“You’re not man enough to make the accusation,” Miezio told Robling.

Many RBEF board members are convinced that Robling is out to get Kosey and Newman.

“The board members believe so,” said board member Patti Corcoran after the meeting. “We can’t understand what else it would be. In every meeting you notice he goes straight to Dave and he goes straight to JoAnne. That’s a sad thing when you have two members of the community who have given this much of their time and done so much good.”

Robling said that the only reason he focuses his comments on Kosey and Newman is that Kosey was RBEF president and Newman treasurer at the times the apparently incorrect tax returns were filed and they bear responsibility.

“It’s not about the individuals it’s about the action of the individuals who occupied the office,” Robling said.

The motion that was unanimously defeated called for the board to allow Robling and any other interested party to examine its checkbook register.

The interested party language was included, apparently, because last month Miezio extended a preliminary offer to a Landmark reporter to examine the RBEF check register from 2003 to 2007 for the limited purpose of determining whether the RBEF had made any political contributions.

When the Landmark told Miezio that it would be only interested in looking at the RBEF check register if it could do so without preconditions or restrictions, Miezio told the Landmark the matter would be considered at the board’s September meeting.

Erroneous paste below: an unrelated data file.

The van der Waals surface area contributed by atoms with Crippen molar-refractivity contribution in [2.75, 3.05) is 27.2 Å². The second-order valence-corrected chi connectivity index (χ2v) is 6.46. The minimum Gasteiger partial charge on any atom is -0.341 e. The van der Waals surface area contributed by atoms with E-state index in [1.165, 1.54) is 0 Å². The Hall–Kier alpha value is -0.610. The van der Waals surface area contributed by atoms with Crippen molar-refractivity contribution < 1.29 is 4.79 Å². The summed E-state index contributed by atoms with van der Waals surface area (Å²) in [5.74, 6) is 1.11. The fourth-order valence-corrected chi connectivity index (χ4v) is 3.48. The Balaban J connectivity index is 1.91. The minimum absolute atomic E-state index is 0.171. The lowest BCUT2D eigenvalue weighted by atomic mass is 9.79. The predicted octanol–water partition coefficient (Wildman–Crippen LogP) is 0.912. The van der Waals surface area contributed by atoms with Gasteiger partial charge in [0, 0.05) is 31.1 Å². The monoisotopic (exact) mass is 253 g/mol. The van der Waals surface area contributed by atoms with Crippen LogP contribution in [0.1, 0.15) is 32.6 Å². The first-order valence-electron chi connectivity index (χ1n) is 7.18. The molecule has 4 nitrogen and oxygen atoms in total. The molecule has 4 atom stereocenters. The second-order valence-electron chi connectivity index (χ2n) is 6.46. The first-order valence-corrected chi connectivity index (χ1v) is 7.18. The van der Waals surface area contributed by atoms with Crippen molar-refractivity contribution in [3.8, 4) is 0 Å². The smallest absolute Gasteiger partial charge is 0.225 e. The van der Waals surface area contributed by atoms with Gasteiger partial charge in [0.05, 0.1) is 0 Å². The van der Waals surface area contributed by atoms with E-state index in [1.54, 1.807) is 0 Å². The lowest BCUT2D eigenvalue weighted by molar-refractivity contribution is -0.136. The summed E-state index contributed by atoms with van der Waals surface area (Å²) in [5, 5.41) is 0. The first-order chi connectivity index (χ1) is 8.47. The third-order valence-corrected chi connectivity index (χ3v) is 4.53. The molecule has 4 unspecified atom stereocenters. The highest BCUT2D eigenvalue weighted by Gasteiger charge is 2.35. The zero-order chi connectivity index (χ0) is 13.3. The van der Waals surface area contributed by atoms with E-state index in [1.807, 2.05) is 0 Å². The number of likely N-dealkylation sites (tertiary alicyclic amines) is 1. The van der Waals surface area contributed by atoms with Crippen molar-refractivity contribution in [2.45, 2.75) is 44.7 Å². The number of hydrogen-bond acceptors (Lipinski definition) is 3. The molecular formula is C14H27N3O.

Kosey said that she had been advised by attorneys that it is not a good idea to allow outsiders to examine the foundation’s checkbook.

“I did consult more than one attorney,” Kosey said. “I also consulted another organization that deals with school foundations. … Every attorney that I talked to said no.”

Other board members agreed.

“The fact that we’re not sharing the register doesn’t mean we have something to hide,” Corcoran said after the meeting. “We’re not sharing the register, because there is no need to. Our financial information is open and we report it to the IRS and the school board.”


Newman said that it wasn’t a good idea to just let anyone look at the Foundation’s check register.

“We’re not going to let him look at the check register because what he’s looking for is not there and we wouldn’t let anyone look at it anyway,” Newman said after the meeting. “We just don’t want to. We don’t have to. As far as foundations are concerned, I don’t know of any other foundation that would do it.”

After the meeting Robling was said he was disappointed with the board’s decision.

“As a community organization, they owe transparency to this community,” Robling said. “Disclosure is good.”

At the meeting Robling was blunter.

“You’re saying no to the community, but you’re not going to be able to say no to everybody.”

Some board members took that as a threat. During the meeting it was apparent that board members were exasperated with Robling.

“When Chris Robling says jump, please don’t expect my response to be how high,” Miezio said.